DREAM: THE CITY: Bagdad, 2008

Veronica Golos


Who am I that I sit here at this door?
In my dream, there is a long alley, a place I learn Want.

The city is a mirror. Inside my reflection, old men are on fire—
Flaming like red kaffiyahs.

Litter ignites into funeral flares; the bread of the dead is baking.
Above the moans of children, soldiers warm their hands.

Avenues widen into downpour, detours unfold, flower into cemeteries.
Into this narrow place, two rivers clash.

Am I the one covered with brine, smelling of tides?
Or am I the stone, lifted like a flag?

 


Veronica Golos

Veronica Golos won the Nicholas Roerich Poetry Prize (Story Line Press) for A Bell Buried Deep. In her newest book, Vocabulary of Silence, (Red Hen Press, Feb. 2010) are powerfully wrought poems that witness and respond to the continued wars in Iraq, Afghanistan, Gaza—a mirror in which we see and hear the names of war’s dead, their ghosts, and ourselves. Most recently, her poems have been or about to be published in Drunken Boat, Pedestal, Pemmican, Press 1, Bridges, Squaw Valley Review, Meridians, and other presses.


VOCABULARY OF SILENCE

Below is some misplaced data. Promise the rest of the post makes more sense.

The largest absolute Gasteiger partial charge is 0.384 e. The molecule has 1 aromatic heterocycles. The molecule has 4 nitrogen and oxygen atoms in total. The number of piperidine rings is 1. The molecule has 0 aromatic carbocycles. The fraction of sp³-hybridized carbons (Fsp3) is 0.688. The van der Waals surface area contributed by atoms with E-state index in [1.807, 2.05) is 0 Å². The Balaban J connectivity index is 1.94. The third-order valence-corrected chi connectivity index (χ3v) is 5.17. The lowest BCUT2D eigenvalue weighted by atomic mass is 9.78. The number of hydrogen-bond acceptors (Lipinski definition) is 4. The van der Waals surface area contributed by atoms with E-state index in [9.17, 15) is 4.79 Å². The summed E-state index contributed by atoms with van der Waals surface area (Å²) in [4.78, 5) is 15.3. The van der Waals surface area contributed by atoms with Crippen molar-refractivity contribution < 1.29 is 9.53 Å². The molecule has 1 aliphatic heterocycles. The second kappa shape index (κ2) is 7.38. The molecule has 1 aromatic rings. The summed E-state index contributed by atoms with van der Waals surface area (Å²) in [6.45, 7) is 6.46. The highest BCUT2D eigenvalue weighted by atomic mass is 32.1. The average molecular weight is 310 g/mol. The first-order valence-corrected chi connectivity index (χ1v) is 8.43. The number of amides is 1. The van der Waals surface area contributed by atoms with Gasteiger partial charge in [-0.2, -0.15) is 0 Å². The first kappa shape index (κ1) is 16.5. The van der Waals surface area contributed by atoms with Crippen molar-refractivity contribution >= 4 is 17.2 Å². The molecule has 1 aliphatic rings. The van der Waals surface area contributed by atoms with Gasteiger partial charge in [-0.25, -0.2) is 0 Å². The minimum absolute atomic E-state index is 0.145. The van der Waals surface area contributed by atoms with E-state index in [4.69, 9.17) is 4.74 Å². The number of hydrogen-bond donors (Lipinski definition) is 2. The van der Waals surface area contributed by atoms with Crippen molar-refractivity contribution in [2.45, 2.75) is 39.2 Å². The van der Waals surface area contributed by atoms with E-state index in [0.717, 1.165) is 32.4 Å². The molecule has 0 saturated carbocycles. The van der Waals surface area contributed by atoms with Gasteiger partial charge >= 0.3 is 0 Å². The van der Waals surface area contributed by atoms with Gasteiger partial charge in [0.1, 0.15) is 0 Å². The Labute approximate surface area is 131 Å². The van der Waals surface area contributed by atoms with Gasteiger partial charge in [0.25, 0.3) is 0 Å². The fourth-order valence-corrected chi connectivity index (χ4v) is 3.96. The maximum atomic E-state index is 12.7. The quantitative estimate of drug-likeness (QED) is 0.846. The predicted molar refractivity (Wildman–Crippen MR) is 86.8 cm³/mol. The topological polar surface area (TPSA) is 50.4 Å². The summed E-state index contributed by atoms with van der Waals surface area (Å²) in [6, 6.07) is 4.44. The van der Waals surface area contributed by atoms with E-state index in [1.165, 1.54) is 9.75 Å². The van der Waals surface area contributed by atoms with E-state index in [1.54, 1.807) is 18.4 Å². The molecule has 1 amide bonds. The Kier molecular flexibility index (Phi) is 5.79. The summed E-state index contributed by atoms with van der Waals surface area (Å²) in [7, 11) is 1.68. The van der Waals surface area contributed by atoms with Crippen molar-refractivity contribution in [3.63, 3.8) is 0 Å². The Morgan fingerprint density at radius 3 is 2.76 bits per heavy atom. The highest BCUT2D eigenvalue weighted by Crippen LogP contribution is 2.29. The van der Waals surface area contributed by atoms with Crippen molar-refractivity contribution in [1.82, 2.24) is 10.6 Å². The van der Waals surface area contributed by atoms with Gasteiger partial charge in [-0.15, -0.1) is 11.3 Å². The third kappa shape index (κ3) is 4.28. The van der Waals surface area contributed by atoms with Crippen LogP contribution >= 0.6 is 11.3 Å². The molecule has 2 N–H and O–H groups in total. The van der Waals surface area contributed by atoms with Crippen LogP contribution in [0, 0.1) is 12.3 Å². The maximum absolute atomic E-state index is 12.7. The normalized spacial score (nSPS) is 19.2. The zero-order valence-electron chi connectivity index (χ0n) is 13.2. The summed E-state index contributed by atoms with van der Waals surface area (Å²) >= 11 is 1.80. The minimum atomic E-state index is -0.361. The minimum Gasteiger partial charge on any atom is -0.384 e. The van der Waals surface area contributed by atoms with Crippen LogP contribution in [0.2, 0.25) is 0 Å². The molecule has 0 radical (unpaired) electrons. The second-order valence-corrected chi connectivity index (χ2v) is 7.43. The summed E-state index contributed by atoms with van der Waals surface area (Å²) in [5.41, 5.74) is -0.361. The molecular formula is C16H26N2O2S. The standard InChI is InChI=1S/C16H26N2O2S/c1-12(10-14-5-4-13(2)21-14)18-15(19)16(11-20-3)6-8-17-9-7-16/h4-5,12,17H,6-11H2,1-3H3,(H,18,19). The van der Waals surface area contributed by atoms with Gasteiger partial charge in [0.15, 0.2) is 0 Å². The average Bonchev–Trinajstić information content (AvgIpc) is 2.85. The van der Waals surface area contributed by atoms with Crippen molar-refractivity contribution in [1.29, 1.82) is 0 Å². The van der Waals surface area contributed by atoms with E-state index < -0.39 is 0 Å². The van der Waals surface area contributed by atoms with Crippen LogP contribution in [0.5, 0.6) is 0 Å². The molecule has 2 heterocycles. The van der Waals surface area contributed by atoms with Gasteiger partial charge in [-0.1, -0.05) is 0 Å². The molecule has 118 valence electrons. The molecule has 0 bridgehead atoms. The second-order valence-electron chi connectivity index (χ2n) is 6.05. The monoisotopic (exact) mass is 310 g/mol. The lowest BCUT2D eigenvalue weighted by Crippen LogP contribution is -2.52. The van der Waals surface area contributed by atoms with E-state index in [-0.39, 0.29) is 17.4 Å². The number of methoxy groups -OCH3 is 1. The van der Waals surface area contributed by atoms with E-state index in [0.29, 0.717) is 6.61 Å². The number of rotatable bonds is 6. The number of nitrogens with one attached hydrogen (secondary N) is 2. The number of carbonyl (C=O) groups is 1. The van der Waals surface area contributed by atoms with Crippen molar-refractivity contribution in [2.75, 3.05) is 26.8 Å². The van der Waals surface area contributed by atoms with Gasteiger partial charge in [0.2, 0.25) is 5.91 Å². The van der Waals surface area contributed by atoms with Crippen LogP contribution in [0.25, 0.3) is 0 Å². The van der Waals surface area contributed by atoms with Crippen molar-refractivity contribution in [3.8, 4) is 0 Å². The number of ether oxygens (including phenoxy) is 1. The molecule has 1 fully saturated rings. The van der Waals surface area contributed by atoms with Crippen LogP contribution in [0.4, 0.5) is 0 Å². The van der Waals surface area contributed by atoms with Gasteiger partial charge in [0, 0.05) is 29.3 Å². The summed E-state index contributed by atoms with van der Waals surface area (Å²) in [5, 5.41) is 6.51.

Veronica Golos

 

i.
Love, what is your other name?
Who rides the red horse, the one that is smoke?
Who tramples the fields where words are tinder?

What makes us? I want it to be Love.

Come near
the naked man. A hood—over his head.  His hands—tied behind him.

How to utter it?
What word could open my jaw?

          Tanks bullets drones  air-strikes  starvation sanctions  structural
          adjustment
programming  poisoned land  police truncheons torture harsh
          up  collective
punishment   cigarette burning    water-boarding

My tongue splits.

ii.
From the Red Sea, from its salt water, in its warm shallow shoals,

…Behold!
Here are my good…dead
        rising!

They rise between river and river, between sword and sword.
They rise between the hour of song and the hour of work
          between the echo and its saying. They rise inside
          the cup-shaped hollow of pelvis—they rise and ripen and never grow old:

          Mohammad  Omar  Jawad  Ali  Selma  Madia  Fatima  Suhad  Hussein
          Ahmed
Salam  Azad   Aysha   Maysoon   Nuhad   Faisal  Raad  Zaid  Widad
          Nuha  Haifaa
Amal  Kifah  Souad  Fallujah  Ramadi  Diyala    Basra     Gaza

iii
My day is a froth out of which the dead rise,
these particular dead, the ones who come every morning in the middle of prayer.
They cushion my knees and follow my hand movements.
They are residue in all that I drink.

I place my forehead to the floor. 
I fumble with the lyric, move my finger as a blind person

along its calligraphy. 
It is written: I am cause—and comfort.




Veronica Golos won the Nicholas Roerich Poetry Prize (Story Line Press) for A Bell Buried Deep. In her newest book, Vocabulary of Silence, (Red Hen Press, Feb. 2010) are powerfully wrought poems that witness and respond to the continued wars in Iraq, Afghanistan, Gaza—a mirror in which we see and hear the names of war’s dead, their ghosts, and ourselves. Most recently, her poems have been or about to be published in Drunken Boat, Pedestal, Pemmican, Press 1, Bridges, Squaw Valley Review, Meridians, and other presses.